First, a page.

The Quad 30 Campaign

3352 Knollwood
West Bend, WI 53095
noel.cutright@we-energies.com


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Noel's Quad 30 Journal

Thursday, June 10th
Oklee, Minnesota

 

I knew I was in the same area of MN, the western part, as I was serenaded to sleep by a Western Meadowlark, but I knew I had moved north when I emerged from my motel room in Red Lake Falls and heard a Wilson's Snipe "winnowing" overhead. For once I knew that I didn't have to worry about rain as I drove the 28 miles to the starting point, which I found with ease. Unlike for some routes, there were terrific descriptions for each stop, and I only had to add a couple of updates - no longer bee hives at one stop and the large cottonwood is gone from another. The Oklee route was last surveyed in 1997.

I actually jumped at stop 2 when a couple of magpies awoke and started screeching. I was hopeful that I could add this species to my cumulative species list for the Quad 30. And although these flew out the backside of the aspen stand, I did see 3 others at other stops. I sure wish this species made excursions into WI more often.

For the 50 stops, I tallied 59 species, about par with past counts but did manage 4 new species for the route - loon, Hooded Merganser, Y-thr Vireo, and the Bird of the Day, whose selection was tough to choose. I tallied an amazing 383 Cliff Swallows, primarily from 2 colonies using large concrete box culverts. Have you ever tried counting a swarm of 250 swallows when they are in a flying swirling mass? I couldn't either and just tried to estimate them as they all protested loudly and some quite closely.

I had 2 human encounters that were at the extremes. One 35-year-old fellow in a pickup stopped by and made the comment that it appeared that some "scientific process" was underway. He seemed quite pleased with his assessment when I told him I was doing a breeding bird survey.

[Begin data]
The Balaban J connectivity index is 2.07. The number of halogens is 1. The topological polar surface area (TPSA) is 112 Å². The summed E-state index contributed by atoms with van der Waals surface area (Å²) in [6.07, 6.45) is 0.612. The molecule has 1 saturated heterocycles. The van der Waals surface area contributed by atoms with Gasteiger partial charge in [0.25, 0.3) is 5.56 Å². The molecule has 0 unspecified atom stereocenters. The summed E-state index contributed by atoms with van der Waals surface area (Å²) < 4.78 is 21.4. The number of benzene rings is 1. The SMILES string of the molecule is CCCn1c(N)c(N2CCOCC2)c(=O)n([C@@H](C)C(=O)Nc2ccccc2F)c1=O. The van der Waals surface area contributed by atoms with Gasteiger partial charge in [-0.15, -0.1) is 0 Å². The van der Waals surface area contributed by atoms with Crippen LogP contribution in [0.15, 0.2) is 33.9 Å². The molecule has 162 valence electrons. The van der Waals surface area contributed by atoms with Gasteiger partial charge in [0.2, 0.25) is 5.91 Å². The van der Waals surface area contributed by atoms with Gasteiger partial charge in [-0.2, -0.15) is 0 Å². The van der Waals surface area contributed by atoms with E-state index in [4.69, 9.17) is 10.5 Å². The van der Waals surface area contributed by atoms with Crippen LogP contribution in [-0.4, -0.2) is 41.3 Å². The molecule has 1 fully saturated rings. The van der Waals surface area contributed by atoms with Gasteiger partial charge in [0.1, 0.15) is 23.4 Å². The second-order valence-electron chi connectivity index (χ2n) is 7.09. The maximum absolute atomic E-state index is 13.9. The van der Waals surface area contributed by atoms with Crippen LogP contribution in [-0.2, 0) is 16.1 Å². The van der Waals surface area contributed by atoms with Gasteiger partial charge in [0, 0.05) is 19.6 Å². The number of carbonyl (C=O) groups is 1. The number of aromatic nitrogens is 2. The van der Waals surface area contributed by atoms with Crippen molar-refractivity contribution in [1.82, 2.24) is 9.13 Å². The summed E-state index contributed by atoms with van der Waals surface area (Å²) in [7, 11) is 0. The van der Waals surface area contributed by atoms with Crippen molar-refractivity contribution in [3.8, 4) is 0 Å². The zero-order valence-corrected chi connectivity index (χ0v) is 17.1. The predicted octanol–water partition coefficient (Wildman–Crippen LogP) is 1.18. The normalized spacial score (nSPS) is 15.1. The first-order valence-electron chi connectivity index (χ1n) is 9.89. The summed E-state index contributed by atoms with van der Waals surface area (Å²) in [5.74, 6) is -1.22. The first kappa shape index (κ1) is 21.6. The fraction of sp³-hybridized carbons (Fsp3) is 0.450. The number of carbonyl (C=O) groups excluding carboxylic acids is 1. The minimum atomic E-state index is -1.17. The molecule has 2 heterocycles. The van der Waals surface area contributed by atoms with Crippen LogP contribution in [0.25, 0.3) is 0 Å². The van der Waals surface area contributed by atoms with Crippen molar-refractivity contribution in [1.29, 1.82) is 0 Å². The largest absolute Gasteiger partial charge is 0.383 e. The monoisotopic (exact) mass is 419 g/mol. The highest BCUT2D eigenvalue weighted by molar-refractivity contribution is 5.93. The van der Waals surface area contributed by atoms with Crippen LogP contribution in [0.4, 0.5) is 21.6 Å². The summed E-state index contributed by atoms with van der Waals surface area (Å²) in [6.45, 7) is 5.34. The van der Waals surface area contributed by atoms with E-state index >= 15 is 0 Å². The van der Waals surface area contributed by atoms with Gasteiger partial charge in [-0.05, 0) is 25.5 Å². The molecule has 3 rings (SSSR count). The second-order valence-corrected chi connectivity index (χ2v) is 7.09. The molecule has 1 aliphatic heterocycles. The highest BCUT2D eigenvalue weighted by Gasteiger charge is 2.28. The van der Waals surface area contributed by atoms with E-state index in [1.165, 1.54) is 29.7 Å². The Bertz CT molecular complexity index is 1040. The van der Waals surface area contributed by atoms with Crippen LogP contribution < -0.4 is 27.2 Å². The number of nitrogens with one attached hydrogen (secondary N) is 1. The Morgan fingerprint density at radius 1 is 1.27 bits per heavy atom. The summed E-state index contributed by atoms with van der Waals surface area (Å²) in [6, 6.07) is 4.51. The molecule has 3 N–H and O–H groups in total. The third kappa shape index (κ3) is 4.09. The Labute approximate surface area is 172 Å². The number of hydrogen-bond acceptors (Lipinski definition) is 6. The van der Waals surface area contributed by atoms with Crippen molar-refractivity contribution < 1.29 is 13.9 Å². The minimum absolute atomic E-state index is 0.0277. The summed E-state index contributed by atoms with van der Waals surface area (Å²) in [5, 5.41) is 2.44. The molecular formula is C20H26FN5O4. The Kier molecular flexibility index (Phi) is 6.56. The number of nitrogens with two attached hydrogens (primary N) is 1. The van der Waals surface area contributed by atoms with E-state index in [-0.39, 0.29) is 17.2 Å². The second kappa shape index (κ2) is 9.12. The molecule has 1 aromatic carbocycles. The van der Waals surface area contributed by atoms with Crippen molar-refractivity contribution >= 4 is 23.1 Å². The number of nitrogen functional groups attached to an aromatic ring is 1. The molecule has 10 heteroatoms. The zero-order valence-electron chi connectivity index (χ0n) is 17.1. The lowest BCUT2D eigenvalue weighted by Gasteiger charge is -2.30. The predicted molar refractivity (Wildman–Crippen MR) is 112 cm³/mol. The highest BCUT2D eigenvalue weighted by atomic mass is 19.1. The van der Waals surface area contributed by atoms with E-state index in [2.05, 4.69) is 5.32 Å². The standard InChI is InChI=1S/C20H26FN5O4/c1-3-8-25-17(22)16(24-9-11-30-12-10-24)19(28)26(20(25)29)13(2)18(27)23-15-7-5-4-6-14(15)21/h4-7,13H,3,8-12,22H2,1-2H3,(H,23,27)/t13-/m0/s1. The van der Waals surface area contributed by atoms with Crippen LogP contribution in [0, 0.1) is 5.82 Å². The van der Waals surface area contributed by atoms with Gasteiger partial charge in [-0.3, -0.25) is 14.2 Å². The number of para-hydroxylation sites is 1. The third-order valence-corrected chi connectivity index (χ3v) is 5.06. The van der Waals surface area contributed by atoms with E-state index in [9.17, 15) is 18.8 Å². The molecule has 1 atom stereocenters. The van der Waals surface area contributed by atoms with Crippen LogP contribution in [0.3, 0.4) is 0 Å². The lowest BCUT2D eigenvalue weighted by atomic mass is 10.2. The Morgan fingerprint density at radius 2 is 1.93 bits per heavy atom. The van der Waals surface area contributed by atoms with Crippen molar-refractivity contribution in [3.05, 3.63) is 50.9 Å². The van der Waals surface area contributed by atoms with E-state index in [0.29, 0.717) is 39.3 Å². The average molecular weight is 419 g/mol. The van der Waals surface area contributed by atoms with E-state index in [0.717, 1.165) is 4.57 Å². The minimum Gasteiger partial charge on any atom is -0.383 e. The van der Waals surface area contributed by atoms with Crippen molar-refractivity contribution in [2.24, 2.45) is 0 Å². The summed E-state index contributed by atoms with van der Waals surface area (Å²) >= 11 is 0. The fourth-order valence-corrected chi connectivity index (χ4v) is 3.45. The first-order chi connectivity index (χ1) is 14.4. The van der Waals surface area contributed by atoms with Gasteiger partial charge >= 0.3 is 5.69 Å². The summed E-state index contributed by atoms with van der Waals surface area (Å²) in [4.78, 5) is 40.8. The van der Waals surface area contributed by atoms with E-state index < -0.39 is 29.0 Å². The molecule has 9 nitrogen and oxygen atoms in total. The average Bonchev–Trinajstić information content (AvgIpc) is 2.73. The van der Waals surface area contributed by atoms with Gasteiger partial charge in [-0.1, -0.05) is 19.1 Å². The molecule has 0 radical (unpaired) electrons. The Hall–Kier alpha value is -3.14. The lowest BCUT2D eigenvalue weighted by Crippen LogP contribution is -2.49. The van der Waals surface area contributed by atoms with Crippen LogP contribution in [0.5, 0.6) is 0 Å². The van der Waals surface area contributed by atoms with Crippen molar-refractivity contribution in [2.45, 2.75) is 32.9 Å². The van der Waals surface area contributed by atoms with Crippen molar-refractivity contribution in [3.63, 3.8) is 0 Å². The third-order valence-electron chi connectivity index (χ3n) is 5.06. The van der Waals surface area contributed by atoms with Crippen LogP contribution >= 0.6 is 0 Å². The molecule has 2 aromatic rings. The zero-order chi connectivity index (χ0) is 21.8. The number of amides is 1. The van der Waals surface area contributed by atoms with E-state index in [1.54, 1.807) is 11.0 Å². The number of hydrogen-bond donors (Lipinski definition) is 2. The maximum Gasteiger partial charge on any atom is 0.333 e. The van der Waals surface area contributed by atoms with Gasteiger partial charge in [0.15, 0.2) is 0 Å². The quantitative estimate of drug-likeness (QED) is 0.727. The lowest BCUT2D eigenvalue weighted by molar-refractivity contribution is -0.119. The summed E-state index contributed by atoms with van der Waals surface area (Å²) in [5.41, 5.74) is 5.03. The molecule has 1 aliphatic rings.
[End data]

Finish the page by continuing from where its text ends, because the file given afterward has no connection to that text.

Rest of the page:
And then there was Roy. He had pulled out of his long driveway, and when he saw me stop, he slowly backed up about 300 yards and stopped next to me. He appeared to be about 70 and was beyond description in appearance. I told him 4 times that I was doing a bird survey and after the 3rd time, he wanted to know if I wanted to know his name and then told me that his name was Roy. I finally dropped the word "survey" and just said birds, and after 2 more times, he caught it and smiled. He then proceeded to talk about eagles in some sort of rambling way. I told him that I had seen no eagles but had seen a few cranes, which seemed to please him. I guess that was enough as he just started to drive off but killed the engine 3 times. As I drove past his driveway, his name, Roy Nurmi, was on the battered red box.

Later, at Cindy's Cafe in Plummer as I was having my daily pancake, yes only 1 again as Cindy said they were big when I ordered 2, and coffee, one of the "regulars" asked Cindy if Roy had been in for his daily breakfast. Cindy said no, and the fellow said that he would go check. Seems like he has discovered 2-3 deaths by checking upon folks when they haven't been seen at times and locations as expected. For some reason, I was hesitant to ask if he was talking about Roy Nurmi. Guess I'll never know.


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